0 5 min 4 yrs

Like many of you, I’ve been looking for some decent, satisfying horror to watch during these crazy times. The horror offerings on many of the streaming platforms have been tame for the most part. I haven’t seen anything new that’s blown my mind or made me excited. This makes me a sad Barb.

However, after watching the trailer for a film called The Luring (2019), I became hopeful that a viewing of this movie might help to turn things around.  Was it successful in fulfilling my hopes or was I left wishing that I had done nearly anything else with the hour and a half I spent watching this movie? Hang with me for a few and find out.

The Luring is the first full-length feature written and directed by Christopher Wells. This film was one of the more anticipated entries of the 2019 Panic Fest film festival as it was making its worldwide premiere at this event. Since I was not an attendee at Panic Fest, I was curious to see what I missed out on because I’d heard a lot of positive things from the folks who were able to see it on the big screen. Unfortunately, after watching The Luring for myself, I was left wondering if I’d watched the same film that everyone had been raving about.

Essentially, The Luring doesn’t live up to the hype. Aside from a couple of disturbing twists, the film doesn’t deliver anything that I haven’t already seen before. The plot is that Vermont is a fucked up area and that New York City is THE best place on Earth to be. Well, not really, but we hear something similar being said several times throughout the movie by the main characters. The actual plot of this film is generally about a traumatic event that happened to a child attending the 10th birthday party of Garrett, the protagonist.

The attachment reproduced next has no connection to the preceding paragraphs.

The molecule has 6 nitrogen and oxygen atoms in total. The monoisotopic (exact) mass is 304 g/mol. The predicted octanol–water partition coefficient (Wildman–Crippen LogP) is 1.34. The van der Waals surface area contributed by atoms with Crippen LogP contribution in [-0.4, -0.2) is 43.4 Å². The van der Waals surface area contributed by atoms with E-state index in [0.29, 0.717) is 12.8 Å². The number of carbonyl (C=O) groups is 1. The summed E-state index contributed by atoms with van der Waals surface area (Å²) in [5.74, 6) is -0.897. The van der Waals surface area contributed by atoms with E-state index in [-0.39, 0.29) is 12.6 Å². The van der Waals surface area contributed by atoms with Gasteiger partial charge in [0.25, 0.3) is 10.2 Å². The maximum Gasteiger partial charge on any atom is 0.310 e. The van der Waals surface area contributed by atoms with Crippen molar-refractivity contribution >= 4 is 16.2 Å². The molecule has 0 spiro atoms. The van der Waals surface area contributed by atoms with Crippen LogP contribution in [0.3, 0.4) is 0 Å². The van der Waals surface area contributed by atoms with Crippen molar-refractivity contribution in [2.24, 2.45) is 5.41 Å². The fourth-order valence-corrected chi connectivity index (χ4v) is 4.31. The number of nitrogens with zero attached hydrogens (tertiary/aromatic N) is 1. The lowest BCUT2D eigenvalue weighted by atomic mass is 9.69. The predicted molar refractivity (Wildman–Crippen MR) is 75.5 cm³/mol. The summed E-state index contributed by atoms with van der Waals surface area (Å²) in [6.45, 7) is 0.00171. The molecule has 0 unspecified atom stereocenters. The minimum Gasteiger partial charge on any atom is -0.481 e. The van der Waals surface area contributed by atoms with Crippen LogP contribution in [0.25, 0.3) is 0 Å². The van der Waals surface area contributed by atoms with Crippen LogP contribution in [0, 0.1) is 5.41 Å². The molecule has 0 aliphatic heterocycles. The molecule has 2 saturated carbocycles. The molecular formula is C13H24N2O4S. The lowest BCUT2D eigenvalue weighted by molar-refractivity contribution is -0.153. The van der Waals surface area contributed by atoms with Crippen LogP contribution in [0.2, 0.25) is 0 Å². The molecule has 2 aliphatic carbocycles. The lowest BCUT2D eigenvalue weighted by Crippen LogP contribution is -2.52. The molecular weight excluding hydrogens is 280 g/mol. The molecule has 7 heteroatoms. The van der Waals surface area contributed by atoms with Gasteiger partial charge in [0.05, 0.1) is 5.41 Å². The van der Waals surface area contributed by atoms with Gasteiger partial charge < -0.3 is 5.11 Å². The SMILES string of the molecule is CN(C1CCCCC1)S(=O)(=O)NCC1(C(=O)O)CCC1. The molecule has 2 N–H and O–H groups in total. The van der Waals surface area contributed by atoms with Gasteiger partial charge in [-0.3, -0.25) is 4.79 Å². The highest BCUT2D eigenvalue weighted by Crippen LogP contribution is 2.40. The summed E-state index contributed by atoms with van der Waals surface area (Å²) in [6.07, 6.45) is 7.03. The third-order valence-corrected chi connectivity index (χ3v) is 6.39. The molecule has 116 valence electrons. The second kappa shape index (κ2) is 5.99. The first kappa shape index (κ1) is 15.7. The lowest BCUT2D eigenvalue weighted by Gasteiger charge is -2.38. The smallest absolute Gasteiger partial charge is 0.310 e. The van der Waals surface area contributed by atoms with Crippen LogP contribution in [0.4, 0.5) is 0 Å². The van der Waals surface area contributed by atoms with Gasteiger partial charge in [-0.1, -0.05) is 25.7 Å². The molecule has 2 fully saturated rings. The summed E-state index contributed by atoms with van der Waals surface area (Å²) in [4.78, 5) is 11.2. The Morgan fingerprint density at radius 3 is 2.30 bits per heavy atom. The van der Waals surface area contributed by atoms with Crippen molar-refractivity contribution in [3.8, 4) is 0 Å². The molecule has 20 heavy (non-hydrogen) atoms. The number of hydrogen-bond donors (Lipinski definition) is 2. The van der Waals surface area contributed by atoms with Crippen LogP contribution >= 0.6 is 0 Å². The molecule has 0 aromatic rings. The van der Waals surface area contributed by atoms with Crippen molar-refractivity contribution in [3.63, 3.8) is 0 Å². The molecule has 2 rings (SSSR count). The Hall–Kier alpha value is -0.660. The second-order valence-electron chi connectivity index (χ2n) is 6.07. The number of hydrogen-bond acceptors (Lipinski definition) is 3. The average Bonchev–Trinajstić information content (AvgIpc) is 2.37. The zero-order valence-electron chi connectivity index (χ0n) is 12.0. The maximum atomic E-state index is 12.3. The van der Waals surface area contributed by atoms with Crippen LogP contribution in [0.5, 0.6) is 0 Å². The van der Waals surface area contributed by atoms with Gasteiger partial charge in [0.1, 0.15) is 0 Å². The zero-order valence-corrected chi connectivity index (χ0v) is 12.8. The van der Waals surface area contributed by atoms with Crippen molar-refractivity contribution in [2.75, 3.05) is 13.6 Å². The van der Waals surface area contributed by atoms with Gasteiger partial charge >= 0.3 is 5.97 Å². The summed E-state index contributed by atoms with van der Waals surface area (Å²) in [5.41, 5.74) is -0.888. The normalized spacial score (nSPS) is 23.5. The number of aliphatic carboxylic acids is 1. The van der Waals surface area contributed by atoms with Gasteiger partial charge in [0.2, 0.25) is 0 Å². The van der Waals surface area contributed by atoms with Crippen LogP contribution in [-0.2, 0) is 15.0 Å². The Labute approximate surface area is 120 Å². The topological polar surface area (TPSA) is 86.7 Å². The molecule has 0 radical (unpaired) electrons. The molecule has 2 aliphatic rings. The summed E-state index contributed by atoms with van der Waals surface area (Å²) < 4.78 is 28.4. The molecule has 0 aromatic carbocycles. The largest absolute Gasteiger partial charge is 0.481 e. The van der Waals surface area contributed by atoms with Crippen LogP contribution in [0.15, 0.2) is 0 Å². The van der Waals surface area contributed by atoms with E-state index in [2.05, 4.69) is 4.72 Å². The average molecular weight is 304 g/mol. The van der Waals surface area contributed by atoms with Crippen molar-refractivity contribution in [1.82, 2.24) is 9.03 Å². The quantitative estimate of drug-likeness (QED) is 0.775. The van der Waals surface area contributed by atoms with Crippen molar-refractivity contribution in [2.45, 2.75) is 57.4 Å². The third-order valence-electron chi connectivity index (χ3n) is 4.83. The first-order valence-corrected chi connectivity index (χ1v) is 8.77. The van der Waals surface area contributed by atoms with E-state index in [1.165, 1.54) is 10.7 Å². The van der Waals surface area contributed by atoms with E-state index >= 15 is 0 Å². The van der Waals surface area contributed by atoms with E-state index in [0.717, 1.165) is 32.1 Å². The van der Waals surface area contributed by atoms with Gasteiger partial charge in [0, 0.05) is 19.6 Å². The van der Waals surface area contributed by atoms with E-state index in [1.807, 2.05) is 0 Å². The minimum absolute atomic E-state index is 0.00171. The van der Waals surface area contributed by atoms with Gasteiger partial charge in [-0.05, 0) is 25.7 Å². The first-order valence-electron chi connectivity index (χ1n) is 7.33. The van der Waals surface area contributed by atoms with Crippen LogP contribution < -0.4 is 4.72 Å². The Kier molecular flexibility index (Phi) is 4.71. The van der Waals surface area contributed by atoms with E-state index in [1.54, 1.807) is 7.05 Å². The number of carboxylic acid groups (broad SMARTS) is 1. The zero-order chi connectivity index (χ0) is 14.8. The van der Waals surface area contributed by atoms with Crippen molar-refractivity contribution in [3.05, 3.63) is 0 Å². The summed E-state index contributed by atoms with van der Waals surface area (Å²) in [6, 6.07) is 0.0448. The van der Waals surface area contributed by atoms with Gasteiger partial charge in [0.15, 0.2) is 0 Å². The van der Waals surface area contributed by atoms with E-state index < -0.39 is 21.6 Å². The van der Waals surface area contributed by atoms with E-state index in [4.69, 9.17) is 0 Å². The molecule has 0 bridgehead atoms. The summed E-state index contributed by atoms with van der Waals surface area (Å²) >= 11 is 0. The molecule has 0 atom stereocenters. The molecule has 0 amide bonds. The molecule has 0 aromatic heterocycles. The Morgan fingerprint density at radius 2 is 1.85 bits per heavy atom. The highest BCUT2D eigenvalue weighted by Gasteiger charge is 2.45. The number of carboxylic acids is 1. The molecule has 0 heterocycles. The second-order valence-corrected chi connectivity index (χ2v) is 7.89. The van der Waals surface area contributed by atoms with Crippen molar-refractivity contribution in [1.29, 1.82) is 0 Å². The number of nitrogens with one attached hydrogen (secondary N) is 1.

We’re introduced to an adult Garrett (Rick Irwin) in a meeting with his doctor where they’re talking about the past happenings at his parents’ Vermont vacation house where his 10th birthday party took place. Garrett doesn’t remember much about Vermont, or what happened there, but he does recall his folks placing him in an institution shortly after the unfortunate incident occurred. The doctor diagnoses Garrett as having dissociative amnesia caused by experiencing such a traumatic event. So, Garrett decides to return to the house in Vermont to see if it triggers his memory.

Naturally, he brings his girlfriend, Claire (Michaela Sprague), along for companionship. Actually, that’s only partly true because we learn that Garrett’s “excited”  to return to the house to meet up with some mystery person (Molly Fahey) who’s reached out to him on social media and has informed him that she can help him with his memory mission.

Now, I don’t know if this movie is supposed to be an intentional love letter to Stephen King, but The Luring borrows heavily from The Shining (1980), as well as a couple of other King works. For instance, once Garrett meets the masked mystery woman who helped lure him back to Vermont, he begins his Jack Torrance inspired downward spiral and does Jack Torrance-type things. Hell, even the Vermont house has an Overlook feel to it. There are also a couple of other elements within this film that you may find very familiar, including a red balloon and a weird giant clown creature. Also, if you do decide to give The Luring a watch, pay attention to the realtor and let me who he reminds you of.

I should tell you that while this isn’t a gore-packed film, there are a couple of disturbing scenes of child endangerment and worse. One of these scenes happens once the identity of the mystery woman is revealed, and we see what actually happened at Garrett’s birthday party all those years ago. The other scene is something ala Pet Sematary (1989), so nothing more to say about that. Anyway, in wrapping this up, The Luring is a movie for fans of horror/psychological thrillers.

The Luring debuts on demand June 16, 2020.  If you’d like to learn more about this film, you can check out the official Facebook page or find it on IMDB.